Chinatown23Competition from commercial developments in suburban Chinese communities also drew wealth and professional immigrants away from downtown.  Unlike those newer developments in the suburbs, Chinatown’s economy relies heavily on tourism and Chinese seniors.  As many of the younger, higher-income immigrants settled elsewhere in the city, those left in the district are typically from older generations who depend on downtown’s dense concentration of services and accessibility to public transportation.  Ethnic Chinese from Vietnam are now the faces of old Chinatown Toronto and turning some parts into Little Saigon.  Also Latin American immigrants are also moving into old Toronto Chinatown.

In the 2000s, downtown neighbourhoods became more attractive to urban professionals and young people who work in the Financial District, leading to the gentrification of surrounding areas and potentially changing the face of old Chinatown.

the people

Reuters PhotoHistorically, Toronto’s Chinatown has been represented by immigrants and families from southern China and Hong Kong.  Since the transfer of Hong Kong’s sovereignty to the People’s Republic of China in 1997, immigrants from mainland China have greatly exceeded those from Hong Kong. However, at present, Cantonese remains the primary language used by businesses and restaurants in Chinatown.  Yet Mandarin (spoken by mainland Chinese and Taiwanese) is increasingly being more common and spoken within the Chinese community.  The Chinese immigrant population now consists of distinct subgroups: while some Vietnamese Chinese, who generally arrived as impoverished refugees, continue to reside in old Chinatown, others now live in suburban Mississauga; the wealthy Hong Kong Chinese now tend settle in Markham and Richmond Hill.  Among new immigrants, those who settle in the historic Chinatown tend to be Mainland Chinese.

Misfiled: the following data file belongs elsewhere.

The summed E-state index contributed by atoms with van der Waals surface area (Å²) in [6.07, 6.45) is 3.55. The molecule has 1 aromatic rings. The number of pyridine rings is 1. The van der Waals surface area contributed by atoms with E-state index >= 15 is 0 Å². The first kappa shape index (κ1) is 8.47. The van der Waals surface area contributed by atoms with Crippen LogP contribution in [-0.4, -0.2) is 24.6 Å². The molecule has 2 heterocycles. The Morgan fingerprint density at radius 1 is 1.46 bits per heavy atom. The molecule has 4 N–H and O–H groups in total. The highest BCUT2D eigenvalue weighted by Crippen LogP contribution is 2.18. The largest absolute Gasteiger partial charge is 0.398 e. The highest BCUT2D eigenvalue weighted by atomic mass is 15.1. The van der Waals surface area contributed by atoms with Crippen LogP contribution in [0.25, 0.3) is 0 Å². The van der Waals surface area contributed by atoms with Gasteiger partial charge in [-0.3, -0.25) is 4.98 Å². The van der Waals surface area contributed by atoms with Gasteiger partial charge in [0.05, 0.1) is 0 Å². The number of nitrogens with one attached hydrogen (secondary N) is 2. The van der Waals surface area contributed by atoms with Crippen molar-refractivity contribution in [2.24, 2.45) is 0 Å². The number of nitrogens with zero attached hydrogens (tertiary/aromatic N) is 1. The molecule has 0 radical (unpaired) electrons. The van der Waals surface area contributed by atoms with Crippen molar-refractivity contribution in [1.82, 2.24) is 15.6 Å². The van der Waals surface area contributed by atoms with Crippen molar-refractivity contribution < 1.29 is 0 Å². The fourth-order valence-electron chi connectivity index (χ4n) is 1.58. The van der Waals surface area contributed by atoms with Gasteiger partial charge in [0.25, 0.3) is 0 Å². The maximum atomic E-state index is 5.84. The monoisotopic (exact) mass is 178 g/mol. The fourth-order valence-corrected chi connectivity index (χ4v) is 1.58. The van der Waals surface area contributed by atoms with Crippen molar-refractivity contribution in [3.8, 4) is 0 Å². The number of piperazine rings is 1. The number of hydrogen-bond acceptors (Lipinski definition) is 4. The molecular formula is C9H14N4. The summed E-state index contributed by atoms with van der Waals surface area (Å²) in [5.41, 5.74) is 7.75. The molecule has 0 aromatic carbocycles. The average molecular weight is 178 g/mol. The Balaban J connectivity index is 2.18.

Recently, an influx of students mainly from the adjacent Ontario College of Art and Design, as well as some from Ryerson University and the University of Toronto, arrived in search for affordable housing and accelerated the gentrification of the district.  The area has also seen a surge in Latin American immigrants.  The changes bring a more multicultural flavour to the district, but may gradually reduce or eliminate its identity as Chinatown.

lost in translation

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A number of streets in Chinatown are bilingual, a feature first introduced in the 1970s.  The translations are mainly phonetic and use Chinese characters defined through Cantonese pronunciations (as is common when translating an English name to Cantonese).

  • Baldwin Street – 寶雲街
  • Beverley Street – 比華利街
  • Cecil Street – 施素街
  • College Street – 書院街
  • D’Arcy Street – 達士街
  • Dundas Street West – 登打士西街
  • Glasgow Street – 嘉士高街
  • Huron Street – 休倫街
  • McCaul Street – 麥歌盧街
  • Phoebe Street – 菲比街
  • Queen Street West – 皇后西街
  • Ross Street – 羅士街
  • Spadina Avenue – 士巴丹拿道
  • Stephanie Street – 史蒂芬尼街
  • Sullivan Street – 蘇利雲街

toronto chinatown festival

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The Toronto Chinatown Festival is a celebration of Canada’s diverse Asian cultures and communities.  It is a not-for-profit event presented by the Chinatown Business Improvement Area.  This fun-filled family event is free to the public!  The Toronto Chinatown Festival attracts over 100,000 people with its colourful display of multicultural entertainment, food, games, prizes, sampling, street market and community celebrations.  The highly respected and auspicious Lion Dance troupe opens the annual Festival.  Some of the past performance highlights included the Shaolin Monks from China, Mongolian performers, and other international entertainment groups.

The Toronto Chinatown Festival has established itself as an event of local, regional, national and international appeal.  The Festival helps contribute to the local and regional economies through increased tourism from different regions and across the border.  The Festival provides a unique opportunity for corporations, government officials, industry representatives and the general public to engage in an important annual event of Asian heritage and traditions.

via Chinatown BIA